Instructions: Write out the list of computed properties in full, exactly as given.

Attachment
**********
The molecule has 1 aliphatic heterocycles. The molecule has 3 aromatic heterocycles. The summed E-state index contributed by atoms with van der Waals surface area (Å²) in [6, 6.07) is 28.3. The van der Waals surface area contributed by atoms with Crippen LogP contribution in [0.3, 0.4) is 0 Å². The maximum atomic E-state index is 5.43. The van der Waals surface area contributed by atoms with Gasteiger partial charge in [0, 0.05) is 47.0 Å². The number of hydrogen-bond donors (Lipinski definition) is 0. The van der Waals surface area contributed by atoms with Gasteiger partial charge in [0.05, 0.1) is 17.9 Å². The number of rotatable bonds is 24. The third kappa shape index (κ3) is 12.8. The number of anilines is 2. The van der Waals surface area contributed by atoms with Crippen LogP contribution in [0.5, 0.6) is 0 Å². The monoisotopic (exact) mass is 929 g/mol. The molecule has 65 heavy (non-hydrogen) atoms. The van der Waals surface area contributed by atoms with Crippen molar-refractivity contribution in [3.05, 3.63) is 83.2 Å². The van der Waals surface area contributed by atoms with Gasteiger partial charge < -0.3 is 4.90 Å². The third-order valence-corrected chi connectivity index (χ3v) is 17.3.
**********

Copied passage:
The molecule has 1 aliphatic heterocycles. The molecule has 3 aromatic heterocycles. The summed E-state index contributed by atoms with van der Waals surface area (Å²) in [6, 6.07) is 28.3. The van der Waals surface area contributed by atoms with Crippen LogP contribution in [0.3, 0.4) is 0 Å². The maximum atomic E-state index is 5.43. The van der Waals surface area contributed by atoms with Gasteiger partial charge in [0, 0.05) is 47.0 Å². The number of hydrogen-bond donors (Lipinski definition) is 0. The van der Waals surface area contributed by atoms with Gasteiger partial charge in [0.05, 0.1) is 17.9 Å². The number of rotatable bonds is 24. The third kappa shape index (κ3) is 12.8. The number of anilines is 2. The van der Waals surface area contributed by atoms with Crippen LogP contribution in [0.5, 0.6) is 0 Å². The monoisotopic (exact) mass is 929 g/mol. The molecule has 65 heavy (non-hydrogen) atoms. The van der Waals surface area contributed by atoms with Crippen molar-refractivity contribution in [3.05, 3.63) is 83.2 Å². The van der Waals surface area contributed by atoms with Gasteiger partial charge < -0.3 is 4.90 Å². The third-order valence-corrected chi connectivity index (χ3v) is 17.3.